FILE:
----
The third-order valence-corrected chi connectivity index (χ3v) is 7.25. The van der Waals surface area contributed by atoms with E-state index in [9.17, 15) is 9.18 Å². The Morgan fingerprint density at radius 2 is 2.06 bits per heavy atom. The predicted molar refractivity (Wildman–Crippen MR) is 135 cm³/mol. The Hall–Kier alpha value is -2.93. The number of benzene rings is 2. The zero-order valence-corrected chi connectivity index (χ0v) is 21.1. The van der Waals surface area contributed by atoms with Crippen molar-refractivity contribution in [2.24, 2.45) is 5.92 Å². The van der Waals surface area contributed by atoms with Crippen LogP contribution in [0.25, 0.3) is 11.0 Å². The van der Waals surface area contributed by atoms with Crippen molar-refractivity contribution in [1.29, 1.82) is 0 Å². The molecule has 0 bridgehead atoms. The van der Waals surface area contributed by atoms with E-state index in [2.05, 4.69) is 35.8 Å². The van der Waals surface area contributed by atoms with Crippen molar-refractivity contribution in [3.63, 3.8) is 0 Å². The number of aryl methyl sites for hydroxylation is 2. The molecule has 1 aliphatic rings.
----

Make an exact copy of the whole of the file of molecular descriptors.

The third-order valence-corrected chi connectivity index (χ3v) is 7.25. The van der Waals surface area contributed by atoms with E-state index in [9.17, 15) is 9.18 Å². The Morgan fingerprint density at radius 2 is 2.06 bits per heavy atom. The predicted molar refractivity (Wildman–Crippen MR) is 135 cm³/mol. The Hall–Kier alpha value is -2.93. The number of benzene rings is 2. The zero-order valence-corrected chi connectivity index (χ0v) is 21.1. The van der Waals surface area contributed by atoms with Crippen molar-refractivity contribution in [2.24, 2.45) is 5.92 Å². The van der Waals surface area contributed by atoms with Crippen LogP contribution in [0.25, 0.3) is 11.0 Å². The van der Waals surface area contributed by atoms with Crippen molar-refractivity contribution in [1.29, 1.82) is 0 Å². The molecule has 0 bridgehead atoms. The van der Waals surface area contributed by atoms with E-state index in [2.05, 4.69) is 35.8 Å². The van der Waals surface area contributed by atoms with Crippen molar-refractivity contribution in [3.63, 3.8) is 0 Å². The number of aryl methyl sites for hydroxylation is 2. The molecule has 1 aliphatic rings.